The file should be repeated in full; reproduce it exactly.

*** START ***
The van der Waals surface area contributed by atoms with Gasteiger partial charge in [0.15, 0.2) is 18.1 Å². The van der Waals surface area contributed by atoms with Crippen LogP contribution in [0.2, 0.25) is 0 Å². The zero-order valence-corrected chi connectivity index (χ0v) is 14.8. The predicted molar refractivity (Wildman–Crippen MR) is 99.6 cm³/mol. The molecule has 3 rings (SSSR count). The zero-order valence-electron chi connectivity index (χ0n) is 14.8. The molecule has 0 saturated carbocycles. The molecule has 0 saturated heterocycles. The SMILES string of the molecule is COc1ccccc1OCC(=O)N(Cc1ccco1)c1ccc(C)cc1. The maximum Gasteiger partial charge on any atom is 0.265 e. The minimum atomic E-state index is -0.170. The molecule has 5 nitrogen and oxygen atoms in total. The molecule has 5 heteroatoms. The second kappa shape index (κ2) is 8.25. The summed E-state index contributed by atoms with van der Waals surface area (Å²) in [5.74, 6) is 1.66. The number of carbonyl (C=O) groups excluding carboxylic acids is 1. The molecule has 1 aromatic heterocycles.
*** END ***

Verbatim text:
The van der Waals surface area contributed by atoms with Gasteiger partial charge in [0.15, 0.2) is 18.1 Å². The van der Waals surface area contributed by atoms with Crippen LogP contribution in [0.2, 0.25) is 0 Å². The zero-order valence-corrected chi connectivity index (χ0v) is 14.8. The predicted molar refractivity (Wildman–Crippen MR) is 99.6 cm³/mol. The molecule has 3 rings (SSSR count). The zero-order valence-electron chi connectivity index (χ0n) is 14.8. The molecule has 0 saturated carbocycles. The molecule has 0 saturated heterocycles. The SMILES string of the molecule is COc1ccccc1OCC(=O)N(Cc1ccco1)c1ccc(C)cc1. The maximum Gasteiger partial charge on any atom is 0.265 e. The minimum atomic E-state index is -0.170. The molecule has 5 nitrogen and oxygen atoms in total. The molecule has 5 heteroatoms. The second kappa shape index (κ2) is 8.25. The summed E-state index contributed by atoms with van der Waals surface area (Å²) in [5.74, 6) is 1.66. The number of carbonyl (C=O) groups excluding carboxylic acids is 1. The molecule has 1 aromatic heterocycles.